Hair Colour

T writes:

My hair has no colour, and I admit that I am more than a little bit perturbed by this. When I was a child I had vivid blond curls that have since sullied to become a dull non-colour best described as “blah.” Check out these two pictures for a saddening record of my tragic hair degradation:

Thomas's hair, then and now

Alexis assures me that my hair is brown (an assessment that is officially validated by my driver’s license), but in reality I’m convinced that she lovingly goes with brown simply because it isn’t blond, black, or red. What else is there? I’ll tell you. There’s blah.

I don’t believe that there is any discernible hue of true brown in my hair. In order to verify this, I’ve undertaken a bit of a study. Fortunately for you (recalling my last epic study on Homeownership…), this study is best conveyed with pictures rather than words:

hair colour charts

Any colour may be characterized by a particular combination of Red, Green, and Blue (the 3 primary colours of light). Using a computer, each colour (well, at least a subset of over 16 million of them) is defined with a unique RGB code that describes the relative contribution (from 0 to 255) of each of the primary constituents. This is the most inexpensive measure of objective colour that I could come up with.

An RGB code is generally written in the form: Red = [0, 255], Green = [0, 255], Blue = [0, 255], so a red is described by 255, 0, 0 and a yellow (being a combination of red and green) is something like 255, 255, 0. Now, for this study I was hoping to find that there’s a particular range or set of ranges of RGB codes that correspond to the colour brown. After some superficial and fairly half-assed research, however, it seems that this isn’t really the case. What I have found is a representative set of exemplary brown RGB codes, which I have briefly probed to establish the following generalizations about “objective” brown:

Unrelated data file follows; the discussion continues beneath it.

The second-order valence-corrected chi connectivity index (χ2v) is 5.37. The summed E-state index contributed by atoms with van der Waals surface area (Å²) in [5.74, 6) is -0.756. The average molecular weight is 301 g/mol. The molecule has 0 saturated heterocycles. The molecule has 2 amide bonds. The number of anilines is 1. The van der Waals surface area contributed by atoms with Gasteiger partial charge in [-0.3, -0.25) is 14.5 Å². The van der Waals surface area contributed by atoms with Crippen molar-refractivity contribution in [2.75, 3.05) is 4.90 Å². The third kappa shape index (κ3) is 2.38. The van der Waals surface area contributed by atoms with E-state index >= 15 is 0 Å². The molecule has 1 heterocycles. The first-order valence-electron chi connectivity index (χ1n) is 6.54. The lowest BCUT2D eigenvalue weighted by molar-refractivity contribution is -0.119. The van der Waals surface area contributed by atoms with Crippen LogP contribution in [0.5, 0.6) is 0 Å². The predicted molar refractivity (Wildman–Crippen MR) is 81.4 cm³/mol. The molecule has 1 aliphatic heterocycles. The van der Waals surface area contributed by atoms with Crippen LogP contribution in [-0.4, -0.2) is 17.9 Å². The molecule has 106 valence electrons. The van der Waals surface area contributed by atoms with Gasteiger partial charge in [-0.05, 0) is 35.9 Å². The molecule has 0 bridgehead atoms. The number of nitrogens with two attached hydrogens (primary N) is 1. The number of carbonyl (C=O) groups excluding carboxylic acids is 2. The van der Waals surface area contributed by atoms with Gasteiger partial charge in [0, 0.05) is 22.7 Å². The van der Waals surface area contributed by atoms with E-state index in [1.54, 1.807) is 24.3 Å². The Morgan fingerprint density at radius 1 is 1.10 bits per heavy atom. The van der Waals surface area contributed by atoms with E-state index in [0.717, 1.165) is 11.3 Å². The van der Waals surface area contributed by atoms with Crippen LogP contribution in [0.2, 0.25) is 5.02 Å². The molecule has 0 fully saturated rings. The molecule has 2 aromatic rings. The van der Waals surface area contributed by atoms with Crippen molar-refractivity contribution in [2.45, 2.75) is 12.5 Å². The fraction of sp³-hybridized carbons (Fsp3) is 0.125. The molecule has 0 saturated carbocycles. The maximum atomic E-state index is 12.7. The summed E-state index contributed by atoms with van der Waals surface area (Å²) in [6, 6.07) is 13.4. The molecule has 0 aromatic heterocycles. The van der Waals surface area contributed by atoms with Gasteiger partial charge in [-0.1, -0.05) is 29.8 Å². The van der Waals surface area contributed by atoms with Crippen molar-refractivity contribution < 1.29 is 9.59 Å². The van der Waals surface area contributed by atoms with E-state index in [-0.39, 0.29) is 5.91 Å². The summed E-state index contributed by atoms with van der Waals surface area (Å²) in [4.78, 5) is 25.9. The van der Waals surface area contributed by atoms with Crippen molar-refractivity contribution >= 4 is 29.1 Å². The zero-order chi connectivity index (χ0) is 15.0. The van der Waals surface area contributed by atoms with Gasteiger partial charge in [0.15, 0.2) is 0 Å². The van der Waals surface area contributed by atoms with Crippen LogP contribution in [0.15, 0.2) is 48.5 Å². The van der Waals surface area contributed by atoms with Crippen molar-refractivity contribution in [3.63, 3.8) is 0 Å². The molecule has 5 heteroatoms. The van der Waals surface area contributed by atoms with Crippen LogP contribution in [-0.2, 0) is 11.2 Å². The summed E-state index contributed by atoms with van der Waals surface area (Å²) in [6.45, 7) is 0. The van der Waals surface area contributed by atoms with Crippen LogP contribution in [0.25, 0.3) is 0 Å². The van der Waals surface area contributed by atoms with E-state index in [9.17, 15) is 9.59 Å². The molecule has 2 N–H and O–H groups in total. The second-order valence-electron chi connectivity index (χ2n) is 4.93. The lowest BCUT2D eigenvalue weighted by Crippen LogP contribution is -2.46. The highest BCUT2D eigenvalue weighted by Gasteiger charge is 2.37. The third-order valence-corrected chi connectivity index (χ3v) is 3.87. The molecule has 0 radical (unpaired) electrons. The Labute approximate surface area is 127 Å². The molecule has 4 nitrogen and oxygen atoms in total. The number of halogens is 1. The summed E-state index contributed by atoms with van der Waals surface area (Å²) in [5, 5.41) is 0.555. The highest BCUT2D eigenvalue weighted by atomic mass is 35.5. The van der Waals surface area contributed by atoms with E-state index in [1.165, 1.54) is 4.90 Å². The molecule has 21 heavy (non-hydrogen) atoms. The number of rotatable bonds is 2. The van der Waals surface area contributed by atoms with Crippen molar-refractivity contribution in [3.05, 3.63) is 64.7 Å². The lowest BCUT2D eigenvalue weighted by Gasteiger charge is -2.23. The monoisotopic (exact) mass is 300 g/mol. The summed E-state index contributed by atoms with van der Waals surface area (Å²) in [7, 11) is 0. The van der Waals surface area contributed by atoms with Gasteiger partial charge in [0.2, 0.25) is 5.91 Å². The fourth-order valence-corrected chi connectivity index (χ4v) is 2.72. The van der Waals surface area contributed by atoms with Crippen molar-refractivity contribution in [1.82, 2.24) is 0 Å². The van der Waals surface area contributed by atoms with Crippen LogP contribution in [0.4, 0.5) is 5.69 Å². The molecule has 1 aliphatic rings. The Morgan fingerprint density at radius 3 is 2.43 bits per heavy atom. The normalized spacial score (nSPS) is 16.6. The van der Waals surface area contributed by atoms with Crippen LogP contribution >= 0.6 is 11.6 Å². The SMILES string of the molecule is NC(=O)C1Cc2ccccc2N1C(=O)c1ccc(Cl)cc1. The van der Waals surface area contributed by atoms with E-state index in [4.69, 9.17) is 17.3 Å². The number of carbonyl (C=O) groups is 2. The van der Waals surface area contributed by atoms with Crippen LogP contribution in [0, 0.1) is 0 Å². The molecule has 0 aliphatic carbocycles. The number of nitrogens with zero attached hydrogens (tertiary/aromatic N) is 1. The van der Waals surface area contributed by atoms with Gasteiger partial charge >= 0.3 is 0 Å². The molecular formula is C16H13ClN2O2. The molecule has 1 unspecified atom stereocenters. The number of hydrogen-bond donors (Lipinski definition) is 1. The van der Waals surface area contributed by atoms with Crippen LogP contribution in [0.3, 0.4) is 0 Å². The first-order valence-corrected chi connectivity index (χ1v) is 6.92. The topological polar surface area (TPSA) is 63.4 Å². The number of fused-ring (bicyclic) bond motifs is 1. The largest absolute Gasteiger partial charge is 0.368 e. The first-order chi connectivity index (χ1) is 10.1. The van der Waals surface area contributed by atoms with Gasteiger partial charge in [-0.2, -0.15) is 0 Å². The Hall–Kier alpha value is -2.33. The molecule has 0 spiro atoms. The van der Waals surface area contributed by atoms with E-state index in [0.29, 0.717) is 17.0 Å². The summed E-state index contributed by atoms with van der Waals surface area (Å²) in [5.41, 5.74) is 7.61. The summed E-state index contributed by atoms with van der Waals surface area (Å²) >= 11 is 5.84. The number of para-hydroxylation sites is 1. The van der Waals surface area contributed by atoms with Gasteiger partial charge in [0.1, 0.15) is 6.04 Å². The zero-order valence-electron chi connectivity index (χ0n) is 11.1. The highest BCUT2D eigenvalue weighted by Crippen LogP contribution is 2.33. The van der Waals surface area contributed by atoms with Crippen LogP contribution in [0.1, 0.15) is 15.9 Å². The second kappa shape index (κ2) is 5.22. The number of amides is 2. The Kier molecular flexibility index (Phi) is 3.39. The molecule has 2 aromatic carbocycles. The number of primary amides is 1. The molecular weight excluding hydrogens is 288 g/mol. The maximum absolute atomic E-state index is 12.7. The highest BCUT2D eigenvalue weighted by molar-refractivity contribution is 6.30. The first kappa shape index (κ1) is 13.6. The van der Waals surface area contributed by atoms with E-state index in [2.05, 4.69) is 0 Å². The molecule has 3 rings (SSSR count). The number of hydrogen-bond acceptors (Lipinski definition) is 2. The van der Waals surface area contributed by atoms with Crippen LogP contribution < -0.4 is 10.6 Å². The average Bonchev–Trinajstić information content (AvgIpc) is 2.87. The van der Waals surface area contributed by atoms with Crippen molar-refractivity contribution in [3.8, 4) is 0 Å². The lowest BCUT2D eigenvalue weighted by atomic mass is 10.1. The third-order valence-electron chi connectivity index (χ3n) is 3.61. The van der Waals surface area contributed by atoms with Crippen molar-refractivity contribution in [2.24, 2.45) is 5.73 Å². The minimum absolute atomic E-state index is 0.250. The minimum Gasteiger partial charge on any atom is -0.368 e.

1. R > G > B
  2. R > 90, and most of the time R > 100
  3. 0.50 < G/R < 0.85
  4. 0.25 < B/G < 0.80
  5. 0.10 < B/R < 0.70

Okay, on to the point! For the three random samplings of my own hair illustrated above, the respective RGB codes are:

  1. 81, 80, 76
  2. 84, 75, 78
  3. 79, 64, 59

Of these three codes, not one of them satisfies all five of my generalizations about brown. In fact, NONE of these three codes satisfies anything more than generalization “a”, and one of them (84, 75, 78) doesn’t even do that! This means that the RGB codes corresponding to three random points in my hair do not exhibit the same qualities in R, G, and B that are generally common to shades of brown. To me, this confirms that my hair is indeed not brown.

Sadly, another thing I’ve discovered is that any instance for which the relative contributions of R, G, and B are all equal produces a grey (except 255, 255, 255 = white and 0, 0, 0 = black). Looking at my three random points, the relative contributions of R, G, and B are discouragingly close to being uniform (especially for points 1 and 2), implying that my hair may perhaps be more accurately classified as a shade of grey than a shade of brown. This leads me to a formal definition for the colour blah: “off-grey, characterized by max(|R-G|, |G-B|, |R-B|) ? 20.”

This is not a very extensive study and I admit that probing more than three random pixels from my great mane of data would definitely reveal more unique RGB codes. However, I do believe that the three random points I have examined provide a fairly accurate representation of the RGB spread in my hair and that this spread does not include hues that would normally be classified as brown. My hair isn’t blond anymore (I don’t need an elaborate RGB study to convince me of this), but it isn’t truly brown either. It’s blah, and I anticipate a good debate at the licensing bureau when my driver’s license next becomes due for renewal.

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  1. By albert on July 30, 2014 at 10:29 am

    lak@scour.heidenstam” rel=”nofollow”>.…

    ñïàñèáî çà èíôó….

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